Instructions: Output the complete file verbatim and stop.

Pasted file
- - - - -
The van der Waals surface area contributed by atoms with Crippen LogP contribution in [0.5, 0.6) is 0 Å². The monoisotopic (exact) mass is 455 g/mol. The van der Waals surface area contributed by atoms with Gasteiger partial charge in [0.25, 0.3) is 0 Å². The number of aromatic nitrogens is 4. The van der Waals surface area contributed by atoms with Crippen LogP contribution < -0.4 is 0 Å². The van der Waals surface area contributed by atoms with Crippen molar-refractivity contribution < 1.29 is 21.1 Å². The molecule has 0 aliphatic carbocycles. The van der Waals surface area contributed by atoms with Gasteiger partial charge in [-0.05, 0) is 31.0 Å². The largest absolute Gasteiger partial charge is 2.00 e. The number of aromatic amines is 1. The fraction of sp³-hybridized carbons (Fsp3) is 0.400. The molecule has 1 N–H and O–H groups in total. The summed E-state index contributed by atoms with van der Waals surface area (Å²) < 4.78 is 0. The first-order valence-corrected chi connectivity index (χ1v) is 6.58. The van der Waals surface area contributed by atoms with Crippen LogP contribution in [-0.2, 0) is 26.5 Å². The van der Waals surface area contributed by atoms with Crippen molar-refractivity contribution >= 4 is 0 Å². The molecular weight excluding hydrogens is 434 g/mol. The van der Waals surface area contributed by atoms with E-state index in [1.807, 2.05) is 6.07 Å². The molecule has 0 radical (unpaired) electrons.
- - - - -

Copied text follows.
The van der Waals surface area contributed by atoms with Crippen LogP contribution in [0.5, 0.6) is 0 Å². The monoisotopic (exact) mass is 455 g/mol. The van der Waals surface area contributed by atoms with Gasteiger partial charge in [0.25, 0.3) is 0 Å². The number of aromatic nitrogens is 4. The van der Waals surface area contributed by atoms with Crippen LogP contribution < -0.4 is 0 Å². The van der Waals surface area contributed by atoms with Crippen molar-refractivity contribution < 1.29 is 21.1 Å². The molecule has 0 aliphatic carbocycles. The van der Waals surface area contributed by atoms with Gasteiger partial charge in [-0.05, 0) is 31.0 Å². The largest absolute Gasteiger partial charge is 2.00 e. The number of aromatic amines is 1. The fraction of sp³-hybridized carbons (Fsp3) is 0.400. The molecule has 1 N–H and O–H groups in total. The summed E-state index contributed by atoms with van der Waals surface area (Å²) < 4.78 is 0. The first-order valence-corrected chi connectivity index (χ1v) is 6.58. The van der Waals surface area contributed by atoms with Crippen LogP contribution in [-0.2, 0) is 26.5 Å². The van der Waals surface area contributed by atoms with Crippen molar-refractivity contribution >= 4 is 0 Å². The molecular weight excluding hydrogens is 434 g/mol. The van der Waals surface area contributed by atoms with E-state index in [1.807, 2.05) is 6.07 Å². The molecule has 0 radical (unpaired) electrons.